Jeddah's Athr Gallery is spearheading Contemporary conceptual art in the Kingdom with their latest exhibition. Patrick Gallagher previews 'The Bravery of Being Out Of Range', from 24 May–18 June.
May 24, 2012 - Patrick Gallagher
We live in a world where the golden arches are the most recognisable icon and a mere poke replaces a hug. This global system of intertwining networks creates a double edged sword. On the one hand, it has eroded any sense of authenticity and individuality and created an ethic of mass consumption and social irresponsibility. On the other hand, it presents an unparalleled democratising tool. This speed and ease of access in the recording and spreading of information has allowed for transparency and paved the way for bottom up change.
Our globalised world dictates a predetermined range, within which we find socially acceptable ways of being and seeing. Through art and discourse, such notions are bravely challenged and questioned, hence the Bravery of being out of range.
This exhibition features works by James Clar, Manal Al Duwayan, Abdulnasser Gharem, Babak Golkar, Hassan Hajjaj, Pouran Jinchi, Ahmed Mater, Yara El Sherbini, Sami Al Turki and Ayman Yussri.
The exhibition itself will group various artworks between three main conversations:
The Range (Conversation 1):
Over the last couple of decades, developments in new age media have formed global webs of social networks. Not only is there more variety and options in terms of which news channel you watch, which radio channel you tune into or which products you buy but the ease of access to them has grown. You are connected everywhere and anywhere 24/7 at the click of a button. A mould has been cast that’s sets us within a preconceived range, whereby our hunger for want and more of the same is never satiated. The following works portray such a relationship and the influence that media has, from the saturation of consumer products and Hollywood flicks to the ever familiar antennas erect across our skylines that have made such connectivity and way of life possible.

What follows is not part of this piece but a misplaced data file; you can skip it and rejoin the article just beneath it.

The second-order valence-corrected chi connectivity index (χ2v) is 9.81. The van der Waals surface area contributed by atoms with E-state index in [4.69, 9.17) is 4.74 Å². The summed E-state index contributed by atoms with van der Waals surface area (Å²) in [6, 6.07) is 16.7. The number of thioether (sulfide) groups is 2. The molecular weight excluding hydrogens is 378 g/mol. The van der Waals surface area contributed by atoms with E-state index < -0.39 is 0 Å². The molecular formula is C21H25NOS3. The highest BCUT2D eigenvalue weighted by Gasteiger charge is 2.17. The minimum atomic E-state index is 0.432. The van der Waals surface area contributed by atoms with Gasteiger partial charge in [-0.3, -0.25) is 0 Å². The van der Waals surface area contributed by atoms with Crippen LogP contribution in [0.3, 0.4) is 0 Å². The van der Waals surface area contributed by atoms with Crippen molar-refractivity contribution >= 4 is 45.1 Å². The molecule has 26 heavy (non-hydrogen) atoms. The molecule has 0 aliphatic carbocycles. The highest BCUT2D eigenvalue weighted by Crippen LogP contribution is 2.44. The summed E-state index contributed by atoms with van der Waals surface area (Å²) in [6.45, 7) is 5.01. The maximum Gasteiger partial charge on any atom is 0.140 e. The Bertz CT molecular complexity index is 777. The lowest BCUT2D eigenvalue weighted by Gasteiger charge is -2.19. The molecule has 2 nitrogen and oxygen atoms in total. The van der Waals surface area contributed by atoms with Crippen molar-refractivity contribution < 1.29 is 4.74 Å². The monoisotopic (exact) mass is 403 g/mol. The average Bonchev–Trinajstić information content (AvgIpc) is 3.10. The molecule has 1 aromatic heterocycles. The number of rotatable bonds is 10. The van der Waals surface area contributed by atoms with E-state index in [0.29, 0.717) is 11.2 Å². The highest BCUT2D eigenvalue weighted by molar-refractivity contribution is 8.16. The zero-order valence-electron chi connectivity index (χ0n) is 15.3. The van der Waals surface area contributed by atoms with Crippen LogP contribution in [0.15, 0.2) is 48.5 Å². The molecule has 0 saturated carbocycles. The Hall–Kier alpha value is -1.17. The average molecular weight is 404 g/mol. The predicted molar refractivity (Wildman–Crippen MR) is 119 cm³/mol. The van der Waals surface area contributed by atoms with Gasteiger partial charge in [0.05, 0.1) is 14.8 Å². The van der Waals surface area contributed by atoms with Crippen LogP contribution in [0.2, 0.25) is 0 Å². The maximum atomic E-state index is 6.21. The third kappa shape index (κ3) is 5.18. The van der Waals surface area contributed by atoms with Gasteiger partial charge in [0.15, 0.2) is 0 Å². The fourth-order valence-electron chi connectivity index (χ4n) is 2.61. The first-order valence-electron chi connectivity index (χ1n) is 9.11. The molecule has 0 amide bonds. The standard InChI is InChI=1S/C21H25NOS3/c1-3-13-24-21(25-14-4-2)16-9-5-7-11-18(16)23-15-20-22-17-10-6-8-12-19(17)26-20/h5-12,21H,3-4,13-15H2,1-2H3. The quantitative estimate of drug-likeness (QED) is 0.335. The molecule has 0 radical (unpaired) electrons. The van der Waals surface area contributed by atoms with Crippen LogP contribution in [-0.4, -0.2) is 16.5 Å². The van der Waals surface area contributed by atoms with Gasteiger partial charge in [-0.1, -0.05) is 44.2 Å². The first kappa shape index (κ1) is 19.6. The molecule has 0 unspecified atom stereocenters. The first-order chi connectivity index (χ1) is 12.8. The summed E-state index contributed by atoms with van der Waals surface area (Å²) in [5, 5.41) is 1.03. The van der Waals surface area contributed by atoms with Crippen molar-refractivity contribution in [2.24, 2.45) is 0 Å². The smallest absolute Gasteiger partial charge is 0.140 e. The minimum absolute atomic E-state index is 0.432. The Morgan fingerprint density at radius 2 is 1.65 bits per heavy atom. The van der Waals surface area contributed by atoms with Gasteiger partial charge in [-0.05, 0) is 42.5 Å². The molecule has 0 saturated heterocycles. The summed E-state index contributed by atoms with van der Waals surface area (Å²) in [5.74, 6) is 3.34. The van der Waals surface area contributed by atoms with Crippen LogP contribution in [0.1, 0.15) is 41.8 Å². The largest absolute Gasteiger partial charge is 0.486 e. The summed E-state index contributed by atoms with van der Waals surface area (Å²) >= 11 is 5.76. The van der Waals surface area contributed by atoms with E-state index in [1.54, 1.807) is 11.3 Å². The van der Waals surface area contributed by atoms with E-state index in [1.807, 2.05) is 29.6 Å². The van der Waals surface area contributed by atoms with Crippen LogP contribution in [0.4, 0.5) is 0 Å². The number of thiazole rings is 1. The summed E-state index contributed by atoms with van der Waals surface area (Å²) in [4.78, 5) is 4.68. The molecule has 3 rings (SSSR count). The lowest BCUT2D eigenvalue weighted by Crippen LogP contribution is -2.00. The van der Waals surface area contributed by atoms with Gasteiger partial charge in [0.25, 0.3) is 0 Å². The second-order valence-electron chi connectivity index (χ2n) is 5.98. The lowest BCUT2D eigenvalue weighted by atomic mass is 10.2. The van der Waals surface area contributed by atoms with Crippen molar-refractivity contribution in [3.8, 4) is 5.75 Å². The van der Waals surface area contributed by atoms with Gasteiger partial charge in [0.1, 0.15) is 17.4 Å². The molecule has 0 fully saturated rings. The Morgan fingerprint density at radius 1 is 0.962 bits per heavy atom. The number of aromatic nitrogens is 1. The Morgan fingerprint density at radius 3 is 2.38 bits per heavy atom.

The Resolute (Conversation 2):
Such networks have influenced our everyday lives- not only in the way we live but in the way we interact with each other. From the box in your living room to the radio in your car and the camera on your phone, you are always connected. You are always at the giving and receiving end of information, opinion and developments. This is an incredibly democratising tool that encourages bottom up change- be it social, political or environmental. Billboards and advertisements have become the trees in our urban jungle and flying from country to country has become a convenient commute. This shows you the potential might of such media to not only reshape the physicality of our environment but also down to our core principles and values. It has become the driving impetus for sociability and reform.
The Breaking (Conversation 3):
This surge in mass consumerism has gradually led to the break down and erosion of any sense of authenticity and individuality. For such a world made up of numerous polarities, to have a single socially accepted range leads to difficult and dangerous outcomes. Divergences will arise and lead to rises and falls, breakdowns and revisions. The same tools that connect the world, can also disengage it.